Sianna Sherman and Douglas Brooks – Paris, May 2011

Yoga is virtuosity in becoming yourself
~ Douglas Brooks

There was a story I loved when I was little called Ever So Much More So. The story, written by Robert McCloskey, revolves around a stranger who comes to town selling shakers full of a mysterious product invisible to the eye and without smell or taste.  Everything sprinkled with it seems to become more essentially itself. The name of the product is Eversomuch More-So.  The people of the town shake it over everything, and are amazed to find that their water gets wetter, a squeaky spring becomes squeakier, and people’s individual characteristics such as a stutter or a tendency toward pomposity become more pronounced. Everything touched by Eversomuch More-So becomes its heightened self.

Two curious boys finally open the product’s container, which appears to be empty. Of course the stranger is long-gone, and the townspeople wonder if they have been swindled, but one older man pours it over the earth, and celebrates as the grass becomes greener, the birds sing more clearly, and the world becomes more profoundly itself in every way. So is it suggestion or is it real? The story ends ambiguously, leaving us wondering: how does something become eversomuch more itself?

I spent last week in the company of two of my favorite people –Douglas Brooks and Sianna Sherman – both of whom have distinct and powerful voices. I was assisting Sianna with her Paris teacher training, which included people from 17 different countries. The range of cultures, languages, and life experiences was impressive. I listened and gave feedback as everyone brought their particular sensibilities to the conversation, refining the structure and the poetry of their teaching.

Speaking to the group one night, Douglas stated: Yoga is virtuosity in becoming yourself. For yoga teachers in the process of honing their skills, this was particularly meaningful – essential, actually. If you parrot another teacher or take on a persona, your lack of authenticity will be evident.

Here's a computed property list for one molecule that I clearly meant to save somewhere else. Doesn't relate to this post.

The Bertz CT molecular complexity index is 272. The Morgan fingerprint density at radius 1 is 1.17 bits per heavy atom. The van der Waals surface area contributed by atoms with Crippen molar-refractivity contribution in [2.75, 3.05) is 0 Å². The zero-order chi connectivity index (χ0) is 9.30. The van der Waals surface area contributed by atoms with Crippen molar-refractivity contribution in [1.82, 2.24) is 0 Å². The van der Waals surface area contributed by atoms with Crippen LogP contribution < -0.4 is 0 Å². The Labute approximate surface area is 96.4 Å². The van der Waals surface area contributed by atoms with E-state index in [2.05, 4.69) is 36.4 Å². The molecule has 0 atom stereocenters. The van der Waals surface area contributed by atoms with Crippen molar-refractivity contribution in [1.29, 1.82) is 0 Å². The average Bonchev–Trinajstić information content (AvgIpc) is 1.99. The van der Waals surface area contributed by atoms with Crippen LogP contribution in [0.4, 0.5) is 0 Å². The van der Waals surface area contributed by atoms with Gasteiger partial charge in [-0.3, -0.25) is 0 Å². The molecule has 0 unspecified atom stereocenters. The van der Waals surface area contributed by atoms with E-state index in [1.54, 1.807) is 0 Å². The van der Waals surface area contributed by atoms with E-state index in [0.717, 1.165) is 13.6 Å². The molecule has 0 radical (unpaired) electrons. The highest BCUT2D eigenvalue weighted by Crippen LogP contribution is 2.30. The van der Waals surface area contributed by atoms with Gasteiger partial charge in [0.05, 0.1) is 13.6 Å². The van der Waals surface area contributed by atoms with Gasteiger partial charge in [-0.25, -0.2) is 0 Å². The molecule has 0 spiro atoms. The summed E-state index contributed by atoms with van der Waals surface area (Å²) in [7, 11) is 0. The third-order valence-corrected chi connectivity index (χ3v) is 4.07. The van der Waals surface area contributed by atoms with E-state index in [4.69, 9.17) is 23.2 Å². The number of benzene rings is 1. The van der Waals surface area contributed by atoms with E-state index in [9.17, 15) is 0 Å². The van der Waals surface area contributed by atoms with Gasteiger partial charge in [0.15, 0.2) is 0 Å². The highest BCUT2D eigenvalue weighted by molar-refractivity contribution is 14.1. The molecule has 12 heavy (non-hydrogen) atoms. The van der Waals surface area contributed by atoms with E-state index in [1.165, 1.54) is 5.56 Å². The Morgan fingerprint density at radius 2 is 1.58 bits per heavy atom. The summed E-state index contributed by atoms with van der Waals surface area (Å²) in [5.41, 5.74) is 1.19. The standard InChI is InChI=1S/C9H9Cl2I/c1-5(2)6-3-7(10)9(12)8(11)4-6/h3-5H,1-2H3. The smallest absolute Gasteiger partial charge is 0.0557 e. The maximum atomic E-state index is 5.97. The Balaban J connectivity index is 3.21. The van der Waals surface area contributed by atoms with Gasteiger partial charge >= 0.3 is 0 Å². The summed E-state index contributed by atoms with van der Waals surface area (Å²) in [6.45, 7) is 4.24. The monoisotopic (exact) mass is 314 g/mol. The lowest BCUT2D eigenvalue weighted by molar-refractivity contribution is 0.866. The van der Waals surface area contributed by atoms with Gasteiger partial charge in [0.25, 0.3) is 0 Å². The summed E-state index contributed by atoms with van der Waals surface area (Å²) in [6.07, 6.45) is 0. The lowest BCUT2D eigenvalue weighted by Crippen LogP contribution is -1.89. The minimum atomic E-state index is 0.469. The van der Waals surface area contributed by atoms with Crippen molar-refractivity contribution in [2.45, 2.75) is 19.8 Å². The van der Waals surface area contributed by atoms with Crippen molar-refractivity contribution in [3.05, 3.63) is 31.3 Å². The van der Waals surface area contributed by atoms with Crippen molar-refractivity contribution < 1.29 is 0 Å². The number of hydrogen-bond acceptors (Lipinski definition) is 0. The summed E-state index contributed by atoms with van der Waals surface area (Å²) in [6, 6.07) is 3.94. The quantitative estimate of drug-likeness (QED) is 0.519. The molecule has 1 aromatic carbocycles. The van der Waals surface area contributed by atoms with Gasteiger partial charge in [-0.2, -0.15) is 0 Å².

But virtuosity in becoming yourself is about far more than teaching asana. This is about how you want to be in the world.  This is about gazing inside to recognize that you are the sum of your own individual particularities, and that no one else can speak from your experience, your voice.

Live fully in your strengths and vulnerabilities to sing the song of you. When your song comes from this place, it moves people. You have become eversomuch more-you. Your virtuosity becomes an opening, inviting others to sing their songs.

If you want fluency and depth in your life, you must cultivate a state in which you are always becoming more profoundly yourself. If you want to inspire people – to move people – to offer people a taste of their deepest selves, you have to step into your own virtuosity. Like attracts like. This is the yoga.


How can you invite your green to become greener, your water to become wetter?
How can you inspire your voice to arise from that fertile place of your identity?
How can you cultivate your virtuosity in becoming Eversomuch More-You?

 

Susanna Harwood Rubin

Author Susanna Harwood Rubin

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